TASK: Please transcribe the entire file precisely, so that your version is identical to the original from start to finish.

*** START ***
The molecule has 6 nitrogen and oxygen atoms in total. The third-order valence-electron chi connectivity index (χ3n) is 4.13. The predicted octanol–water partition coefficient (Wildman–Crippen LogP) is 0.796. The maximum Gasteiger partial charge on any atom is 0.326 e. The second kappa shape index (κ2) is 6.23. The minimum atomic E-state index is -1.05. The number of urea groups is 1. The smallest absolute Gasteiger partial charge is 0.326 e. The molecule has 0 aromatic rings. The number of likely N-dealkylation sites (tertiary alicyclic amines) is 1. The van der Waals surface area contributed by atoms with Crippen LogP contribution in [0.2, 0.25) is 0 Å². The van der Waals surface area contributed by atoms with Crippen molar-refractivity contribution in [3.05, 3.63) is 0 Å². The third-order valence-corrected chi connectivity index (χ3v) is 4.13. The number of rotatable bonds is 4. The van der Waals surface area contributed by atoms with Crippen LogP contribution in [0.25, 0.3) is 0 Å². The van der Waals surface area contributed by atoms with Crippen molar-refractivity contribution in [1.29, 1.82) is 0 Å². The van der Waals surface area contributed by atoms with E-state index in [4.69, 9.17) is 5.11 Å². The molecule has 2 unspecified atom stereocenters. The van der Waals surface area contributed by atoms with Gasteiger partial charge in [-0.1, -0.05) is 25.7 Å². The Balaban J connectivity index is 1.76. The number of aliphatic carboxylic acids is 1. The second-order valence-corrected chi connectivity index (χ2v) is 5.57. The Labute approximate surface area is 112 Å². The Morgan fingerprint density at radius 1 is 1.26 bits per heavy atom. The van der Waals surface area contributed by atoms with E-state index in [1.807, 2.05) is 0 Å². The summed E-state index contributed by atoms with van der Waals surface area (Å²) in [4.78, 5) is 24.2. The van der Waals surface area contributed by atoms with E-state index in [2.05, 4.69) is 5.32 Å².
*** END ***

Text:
The molecule has 6 nitrogen and oxygen atoms in total. The third-order valence-electron chi connectivity index (χ3n) is 4.13. The predicted octanol–water partition coefficient (Wildman–Crippen LogP) is 0.796. The maximum Gasteiger partial charge on any atom is 0.326 e. The second kappa shape index (κ2) is 6.23. The minimum atomic E-state index is -1.05. The number of urea groups is 1. The smallest absolute Gasteiger partial charge is 0.326 e. The molecule has 0 aromatic rings. The number of likely N-dealkylation sites (tertiary alicyclic amines) is 1. The van der Waals surface area contributed by atoms with Crippen LogP contribution in [0.2, 0.25) is 0 Å². The van der Waals surface area contributed by atoms with Crippen molar-refractivity contribution in [3.05, 3.63) is 0 Å². The third-order valence-corrected chi connectivity index (χ3v) is 4.13. The number of rotatable bonds is 4. The van der Waals surface area contributed by atoms with Crippen LogP contribution in [0.25, 0.3) is 0 Å². The van der Waals surface area contributed by atoms with Crippen molar-refractivity contribution in [1.29, 1.82) is 0 Å². The van der Waals surface area contributed by atoms with E-state index in [4.69, 9.17) is 5.11 Å². The molecule has 2 unspecified atom stereocenters. The van der Waals surface area contributed by atoms with Gasteiger partial charge in [-0.1, -0.05) is 25.7 Å². The Balaban J connectivity index is 1.76. The number of aliphatic carboxylic acids is 1. The second-order valence-corrected chi connectivity index (χ2v) is 5.57. The Labute approximate surface area is 112 Å². The Morgan fingerprint density at radius 1 is 1.26 bits per heavy atom. The van der Waals surface area contributed by atoms with E-state index in [1.807, 2.05) is 0 Å². The summed E-state index contributed by atoms with van der Waals surface area (Å²) in [4.78, 5) is 24.2. The van der Waals surface area contributed by atoms with E-state index in [2.05, 4.69) is 5.32 Å².